For many, sports rituals like this are interim remedies to supplant our cooped up winter blues with something more hopeful, more spring-like. For me, baseball has always been my sanity savior and teacher of life lessons in miniature. At the first game I attended in Tampa, names like Jeter, Sebathia, Gardener, Ichiro and Tanaka brought a sellout crowd to Steinbrenner Stadium. The following day, at the Yankee “Away” game in Dunedin (i.e. the Toronto Blue Jays spring training home), the batting line-up had me scouring my scorecard for the identity of players with numbers like 99 and 72 with names so new to me, and the press box, that they hadn’t even made it onto the team roster in time for the game day scorecard.
Why do I share this little bon mot? Because professional team sports for me, and millions like me, represent the American spirit of competitiveness and hope in a way that other group activities don’t. Sports are one of the last live events that audiences still plan their evening’s viewing around. TV sports programs, with their limited number of GRPs and short shelf life, make them the perfect candidates for appointment viewing. And nothing underscores this more than the current NCAA Basketball Tournament March Madness match-ups that have witnessed some of the most stunning and nail-biting upsets in recent memory.
When you look at the trend of broadcast prime time GRPs for P18-49, it becomes quickly evident that traditional broadcast network program categories can’t muster the audience the way live sports and special event programs can. Look at the trend in Broadcast Prime viewers 18-49 for the last three seasons and you’ll see a diminution of the AA ratings for classic network TV programs like sitcoms, dramas, reality shows and even celebrity magazine programs. 2013’s average broadcast prime time rating for P18-49 dropped nearly 10% from the previous year, averaging just below a 2.0 in that highly sought after daypart. What is equally intriguing is the fact that even the broadcast networks’ live prime time sports programming, which include the NFL, NBA, MLB, NHL College Football/Basketball Championships in this example, saw a decline just shy of 4% in 2013 for the same average audience rating compared to the 2011/2013 season. That migration of A18-49 sports viewers seems consistent with the diaspora of “regular” non-sports viewers in broadcast network prime time.
But if you look closely at the last two national networks on the chart above, you might be surprised to see that Cinema is a medium that not only can participate but compete in this GRP arena against live sports. Take for example the 2013 weekly average audience ratings of a 6.2 generated by NCM Media Networks, the largest cinema network in the country, for P18-49. This average weekly audience represents a spread that, at its nadir, is a low of 3.5 during a month like April, while delivering up to 9.5 weekly GRPs for the same target demo during a high movie attendance month like July. Very few prime time programs, broadcast or basic cable networks can boast numbers like those for an average audience telecast.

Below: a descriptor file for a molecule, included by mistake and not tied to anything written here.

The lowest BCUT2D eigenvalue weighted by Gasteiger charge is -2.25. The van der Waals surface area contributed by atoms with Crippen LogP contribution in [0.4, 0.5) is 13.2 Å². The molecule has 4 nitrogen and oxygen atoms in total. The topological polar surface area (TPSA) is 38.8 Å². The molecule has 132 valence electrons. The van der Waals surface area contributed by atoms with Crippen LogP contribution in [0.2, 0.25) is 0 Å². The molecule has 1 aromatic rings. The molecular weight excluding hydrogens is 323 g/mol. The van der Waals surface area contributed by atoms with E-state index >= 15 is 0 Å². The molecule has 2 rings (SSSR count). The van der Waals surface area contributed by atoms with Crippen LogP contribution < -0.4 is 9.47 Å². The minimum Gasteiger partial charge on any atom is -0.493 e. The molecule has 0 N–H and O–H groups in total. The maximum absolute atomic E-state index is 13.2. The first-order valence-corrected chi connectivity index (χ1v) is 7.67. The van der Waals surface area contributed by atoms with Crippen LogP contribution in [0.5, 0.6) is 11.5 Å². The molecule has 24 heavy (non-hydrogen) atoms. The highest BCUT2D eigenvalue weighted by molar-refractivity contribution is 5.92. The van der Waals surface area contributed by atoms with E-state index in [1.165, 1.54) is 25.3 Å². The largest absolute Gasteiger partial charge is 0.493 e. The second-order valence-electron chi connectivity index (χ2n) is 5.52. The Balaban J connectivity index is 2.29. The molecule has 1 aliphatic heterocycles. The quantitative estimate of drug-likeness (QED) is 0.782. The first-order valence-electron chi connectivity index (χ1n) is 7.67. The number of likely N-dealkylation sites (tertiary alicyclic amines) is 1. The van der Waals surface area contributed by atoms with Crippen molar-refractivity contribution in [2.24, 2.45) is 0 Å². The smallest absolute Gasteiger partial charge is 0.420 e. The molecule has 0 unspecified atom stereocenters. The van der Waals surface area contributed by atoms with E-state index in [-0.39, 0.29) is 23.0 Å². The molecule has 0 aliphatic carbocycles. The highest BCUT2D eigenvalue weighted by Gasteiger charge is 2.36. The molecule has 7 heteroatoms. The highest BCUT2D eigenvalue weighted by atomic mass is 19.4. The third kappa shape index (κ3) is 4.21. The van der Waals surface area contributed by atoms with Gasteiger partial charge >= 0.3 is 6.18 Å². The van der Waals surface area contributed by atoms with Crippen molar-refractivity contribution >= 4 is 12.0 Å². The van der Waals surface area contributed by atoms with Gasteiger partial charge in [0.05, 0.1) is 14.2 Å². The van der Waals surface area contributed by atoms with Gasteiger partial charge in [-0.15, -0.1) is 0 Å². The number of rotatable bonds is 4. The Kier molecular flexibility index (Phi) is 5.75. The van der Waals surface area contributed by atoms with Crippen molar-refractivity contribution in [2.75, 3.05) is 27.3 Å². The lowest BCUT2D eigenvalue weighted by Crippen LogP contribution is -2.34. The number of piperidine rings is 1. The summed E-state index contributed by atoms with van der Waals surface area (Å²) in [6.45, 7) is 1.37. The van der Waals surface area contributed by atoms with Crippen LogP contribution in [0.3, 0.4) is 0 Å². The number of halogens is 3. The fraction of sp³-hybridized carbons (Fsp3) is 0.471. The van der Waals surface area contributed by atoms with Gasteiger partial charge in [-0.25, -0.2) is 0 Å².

Now some might accuse me of playing fast and loose by comparing Cinema’s weekly audience delivery with an average audience delivery in TV. I would simply reply that the end goal for all of us is to help an advertiser maximize their targeted GRPs across platforms that complement one another in search of their audience. Theatrical moviegoing, by definition, is also appointment viewing, just like watching the Final Four will be. The only real difference between watching the Final Four or “Captain America” is the former you can watch at home, while the latter you go out to watch in your local movie theater. Both represent conscious, decision-making choices that require you to dedicate a chunk of your time towards a scheduled entertainment event.
Additionally, Cinema has consistently shown itself to be an extremely engaging medium when you examine the brand recall, message recall and likeability of on-screen advertising compared to identical ads that have appeared on Prime Broadcast Network TV, Prime Basic Cable TV and Sports.
So the next time someone in the industry comments on the scarcity of appointment viewing GRPs, remember to tell them that Cinema can help supplement that scarcity, especially with young (P12-34) Light TV viewers who do a lot of time shift viewing. And if you’re a media planner or buyer and you don’t have Cinema in your bracket, you could be missing out on a big win.The opinions and points of view expressed in this commentary are exclusively the views of the author and do not necessarily represent the views of MediaBizBloggers.com management or associated bloggers. MediaBizBloggers is an open thought leadership platform and readers may share their comments and opinions in response to all commentaries.